Emotional problems are fundamentally different from physical ones. If your child has a sore throat, and her physician suspects a strep infection, the diagnosis can be confirmed by a throat culture that looks for a particular germ. Once the cause is identified, the doctor can prescribe a specific medication that attacks the organism and produces a cure.
The situation is not at all the same with human feelings and behavior. Emotional problems rarely have a simple cause; the difficulties result from complex interactions among biological, psychological, and social factors. Though a psychiatric diagnosis may sound scientifically precise, it's based upon reported feelings and a clinician's subjective interpretations of what he or she observes.
Here's an example: Andy, age eight, is running into difficulties at home and school because of his high activity level, poor concentration, and impulsive behavior. This cluster of characteristics has been labeled and relabeled over the past fifty years, with terms like "hyperkinetic syndrome," "minimal cerebral dysfunction," and "hyperactivity."
Today's professionals generally follow the terminology and guidelines of the Diagnostic and Statistical Manual of Mental Disorders (DSM), which is published and periodically updated by the American Psychiatric Association. In the early 1980s, the DSM-III term "attention-deficit disorder" (ADD) became widely accepted, only to be followed by further confusing changes in nomenclature and diagnostic criteria. The latest version, DSM-IV, lists eighteen characteristics of inattention, hyperactivity, and impulsivity, and relates them to four different types of "attention-deficit/hyperactivity disorder" (ADHD). (To all intents and purposes, parents and many professionals use the terms ADD and ADHD interchangeably.) A child can receive a clinical diagnosis if he or she displays at least six signs of inattention and/or at least six signs of hyperactivity-impulsivity. These symptoms must be present in two or more situations (such as home and school) for at least six months "to a degree that is maladaptive and inconsistent with developmental level."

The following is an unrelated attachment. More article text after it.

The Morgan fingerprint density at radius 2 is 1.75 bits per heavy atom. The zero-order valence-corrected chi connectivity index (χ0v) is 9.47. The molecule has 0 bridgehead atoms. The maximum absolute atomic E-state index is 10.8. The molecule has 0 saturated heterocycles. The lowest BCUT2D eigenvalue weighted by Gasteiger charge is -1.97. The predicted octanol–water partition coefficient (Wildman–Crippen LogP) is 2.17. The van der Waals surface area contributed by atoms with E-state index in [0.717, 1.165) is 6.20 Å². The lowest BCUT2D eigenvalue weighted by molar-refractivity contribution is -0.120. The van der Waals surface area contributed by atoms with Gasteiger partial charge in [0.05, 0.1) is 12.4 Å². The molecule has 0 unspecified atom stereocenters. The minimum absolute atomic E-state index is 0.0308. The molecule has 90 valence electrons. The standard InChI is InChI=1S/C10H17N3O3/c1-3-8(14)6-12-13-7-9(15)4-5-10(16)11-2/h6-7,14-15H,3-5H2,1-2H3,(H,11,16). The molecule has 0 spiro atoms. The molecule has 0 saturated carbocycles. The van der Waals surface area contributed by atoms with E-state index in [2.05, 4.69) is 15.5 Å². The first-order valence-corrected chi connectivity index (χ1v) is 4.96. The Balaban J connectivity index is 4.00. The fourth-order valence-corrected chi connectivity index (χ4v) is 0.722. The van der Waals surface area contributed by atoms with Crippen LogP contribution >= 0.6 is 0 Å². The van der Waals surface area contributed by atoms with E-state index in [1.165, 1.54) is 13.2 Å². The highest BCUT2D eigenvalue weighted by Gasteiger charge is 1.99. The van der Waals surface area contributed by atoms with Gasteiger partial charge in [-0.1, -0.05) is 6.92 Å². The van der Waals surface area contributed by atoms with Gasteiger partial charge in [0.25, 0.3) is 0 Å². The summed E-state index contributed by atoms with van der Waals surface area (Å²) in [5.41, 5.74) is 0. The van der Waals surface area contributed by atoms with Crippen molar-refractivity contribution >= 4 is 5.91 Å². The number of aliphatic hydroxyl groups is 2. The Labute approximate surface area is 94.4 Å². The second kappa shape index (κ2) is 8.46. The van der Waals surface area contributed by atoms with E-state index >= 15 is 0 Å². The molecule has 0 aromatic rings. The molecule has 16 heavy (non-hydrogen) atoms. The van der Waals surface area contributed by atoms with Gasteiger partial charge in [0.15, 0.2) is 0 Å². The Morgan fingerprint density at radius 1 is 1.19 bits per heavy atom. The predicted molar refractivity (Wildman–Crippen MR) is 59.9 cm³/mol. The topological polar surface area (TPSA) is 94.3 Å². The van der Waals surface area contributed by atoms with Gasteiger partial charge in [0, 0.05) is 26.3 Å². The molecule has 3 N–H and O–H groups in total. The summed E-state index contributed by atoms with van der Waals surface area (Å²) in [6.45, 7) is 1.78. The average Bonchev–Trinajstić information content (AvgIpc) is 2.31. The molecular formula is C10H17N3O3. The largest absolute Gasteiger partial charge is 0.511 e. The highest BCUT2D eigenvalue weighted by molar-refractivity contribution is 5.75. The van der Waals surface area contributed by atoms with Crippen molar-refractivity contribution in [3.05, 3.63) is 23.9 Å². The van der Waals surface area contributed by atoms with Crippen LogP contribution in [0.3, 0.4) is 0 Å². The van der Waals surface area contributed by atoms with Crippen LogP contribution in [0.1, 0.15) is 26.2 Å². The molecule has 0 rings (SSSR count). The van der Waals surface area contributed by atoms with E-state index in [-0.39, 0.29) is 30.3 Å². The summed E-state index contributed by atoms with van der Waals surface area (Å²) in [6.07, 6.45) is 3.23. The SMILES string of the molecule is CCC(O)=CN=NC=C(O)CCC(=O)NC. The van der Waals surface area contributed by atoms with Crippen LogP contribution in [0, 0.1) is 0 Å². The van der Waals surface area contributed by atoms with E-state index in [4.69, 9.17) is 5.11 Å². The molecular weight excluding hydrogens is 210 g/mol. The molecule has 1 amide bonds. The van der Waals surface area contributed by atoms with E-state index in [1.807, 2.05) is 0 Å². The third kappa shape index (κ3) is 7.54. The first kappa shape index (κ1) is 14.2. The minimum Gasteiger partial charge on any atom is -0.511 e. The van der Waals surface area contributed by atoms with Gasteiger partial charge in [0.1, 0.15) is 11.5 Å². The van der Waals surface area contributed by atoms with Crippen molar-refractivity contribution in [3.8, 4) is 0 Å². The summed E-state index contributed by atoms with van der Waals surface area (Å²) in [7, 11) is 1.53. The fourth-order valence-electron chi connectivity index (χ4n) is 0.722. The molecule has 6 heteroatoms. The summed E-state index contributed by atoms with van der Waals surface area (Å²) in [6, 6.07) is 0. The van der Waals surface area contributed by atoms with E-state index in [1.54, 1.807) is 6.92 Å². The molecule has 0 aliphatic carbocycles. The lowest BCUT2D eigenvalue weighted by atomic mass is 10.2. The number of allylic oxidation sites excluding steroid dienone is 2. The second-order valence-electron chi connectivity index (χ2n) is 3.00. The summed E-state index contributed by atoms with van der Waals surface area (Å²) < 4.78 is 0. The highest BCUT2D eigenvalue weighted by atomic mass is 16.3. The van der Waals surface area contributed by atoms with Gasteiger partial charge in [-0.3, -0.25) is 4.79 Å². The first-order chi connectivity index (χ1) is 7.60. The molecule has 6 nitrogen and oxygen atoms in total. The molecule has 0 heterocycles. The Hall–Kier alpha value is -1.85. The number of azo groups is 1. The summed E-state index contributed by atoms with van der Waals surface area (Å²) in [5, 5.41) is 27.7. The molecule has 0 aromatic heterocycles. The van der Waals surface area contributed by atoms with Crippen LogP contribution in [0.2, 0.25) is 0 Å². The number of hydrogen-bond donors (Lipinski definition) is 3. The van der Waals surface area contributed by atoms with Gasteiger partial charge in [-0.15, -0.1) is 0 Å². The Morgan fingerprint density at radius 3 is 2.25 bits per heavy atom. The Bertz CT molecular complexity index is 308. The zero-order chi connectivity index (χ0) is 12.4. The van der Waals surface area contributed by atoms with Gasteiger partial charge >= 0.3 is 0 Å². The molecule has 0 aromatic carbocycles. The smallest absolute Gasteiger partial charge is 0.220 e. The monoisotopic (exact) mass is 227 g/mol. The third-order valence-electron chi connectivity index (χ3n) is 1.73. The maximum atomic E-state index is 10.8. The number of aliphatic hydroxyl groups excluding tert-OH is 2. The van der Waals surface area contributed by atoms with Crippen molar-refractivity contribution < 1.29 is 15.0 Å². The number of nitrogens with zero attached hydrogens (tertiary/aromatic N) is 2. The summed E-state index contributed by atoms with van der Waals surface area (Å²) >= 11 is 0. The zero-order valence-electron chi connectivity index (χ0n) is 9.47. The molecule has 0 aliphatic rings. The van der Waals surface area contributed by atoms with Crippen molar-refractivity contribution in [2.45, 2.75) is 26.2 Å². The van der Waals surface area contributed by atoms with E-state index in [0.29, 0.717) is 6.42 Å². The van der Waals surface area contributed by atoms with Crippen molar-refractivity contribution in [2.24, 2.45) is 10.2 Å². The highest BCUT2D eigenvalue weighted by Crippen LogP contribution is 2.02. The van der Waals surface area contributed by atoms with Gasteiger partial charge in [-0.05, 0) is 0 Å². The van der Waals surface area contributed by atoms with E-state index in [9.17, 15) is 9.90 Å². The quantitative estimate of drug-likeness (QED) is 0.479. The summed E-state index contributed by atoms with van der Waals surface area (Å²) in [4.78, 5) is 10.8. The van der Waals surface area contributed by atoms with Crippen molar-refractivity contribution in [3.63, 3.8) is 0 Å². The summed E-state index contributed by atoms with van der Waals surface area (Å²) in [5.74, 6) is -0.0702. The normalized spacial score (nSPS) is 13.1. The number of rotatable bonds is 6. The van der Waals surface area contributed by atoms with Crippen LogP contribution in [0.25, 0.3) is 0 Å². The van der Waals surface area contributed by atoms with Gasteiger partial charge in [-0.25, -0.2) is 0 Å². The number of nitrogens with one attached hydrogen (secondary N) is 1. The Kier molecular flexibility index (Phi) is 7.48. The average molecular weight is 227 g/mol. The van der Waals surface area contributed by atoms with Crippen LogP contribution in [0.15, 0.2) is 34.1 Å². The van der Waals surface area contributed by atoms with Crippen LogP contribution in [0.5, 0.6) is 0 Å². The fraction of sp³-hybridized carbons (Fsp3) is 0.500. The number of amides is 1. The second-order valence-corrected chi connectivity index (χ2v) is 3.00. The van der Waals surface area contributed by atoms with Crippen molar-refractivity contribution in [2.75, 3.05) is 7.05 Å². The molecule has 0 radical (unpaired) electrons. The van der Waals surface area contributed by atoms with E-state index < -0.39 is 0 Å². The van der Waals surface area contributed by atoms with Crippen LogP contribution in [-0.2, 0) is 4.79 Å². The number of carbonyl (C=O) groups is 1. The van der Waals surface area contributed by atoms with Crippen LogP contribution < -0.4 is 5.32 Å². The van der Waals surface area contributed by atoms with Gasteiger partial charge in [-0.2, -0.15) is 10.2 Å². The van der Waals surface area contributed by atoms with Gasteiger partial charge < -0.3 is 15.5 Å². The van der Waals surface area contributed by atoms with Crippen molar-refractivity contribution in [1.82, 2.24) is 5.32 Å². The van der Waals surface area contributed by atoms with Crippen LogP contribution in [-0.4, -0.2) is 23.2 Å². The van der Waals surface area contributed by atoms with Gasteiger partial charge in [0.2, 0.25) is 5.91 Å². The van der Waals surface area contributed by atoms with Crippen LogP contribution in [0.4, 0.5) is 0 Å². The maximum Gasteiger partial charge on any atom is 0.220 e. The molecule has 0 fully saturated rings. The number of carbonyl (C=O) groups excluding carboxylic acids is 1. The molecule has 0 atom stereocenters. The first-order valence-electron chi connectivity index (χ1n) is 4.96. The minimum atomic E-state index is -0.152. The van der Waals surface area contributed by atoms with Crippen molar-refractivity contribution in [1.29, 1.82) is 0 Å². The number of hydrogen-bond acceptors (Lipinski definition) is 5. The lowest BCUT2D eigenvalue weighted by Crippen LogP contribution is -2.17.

That sounds very precise, but what does it really mean? All eighteen criteria are open to subjective interpretation-for instance: "Often fidgets with hands or feet or squirms in seat," "Is often easily distracted by extraneous stimuli," and "Often loses things necessary for tasks or activities." It's not hard to imagine that different observers would reach different conclusions about the same child, depending on what they regard as normal and what they consider "often" or "easily." Indeed, there is wide state-to-state variation in the diagnosis of ADHD, as indicated by the number of prescriptions of Ritalin, a drug commonly used to treat these children. Current estimates put the incidence of ADHD at 3 to 10 percent. In no other country in the world is the diagnosis made so freely.
After I met with Andy, his parents asked me anxiously if their son had ADHD. But this is not like determining if Andy does or does not have chicken pox. Here's what I told them:
I don't have a simple Yes "or "No" answer for you. A child's activity level, impulsiveness, and distractibility can range from very low lo extremely high. Andy certainly is at the higher end of the spectrum. But there's nothing magical about having six symptoms for six months. Suppose he s had five symptoms for five months: Would that really change the fact that he's having problems because he's very active and easily distracted, and that he could use some help?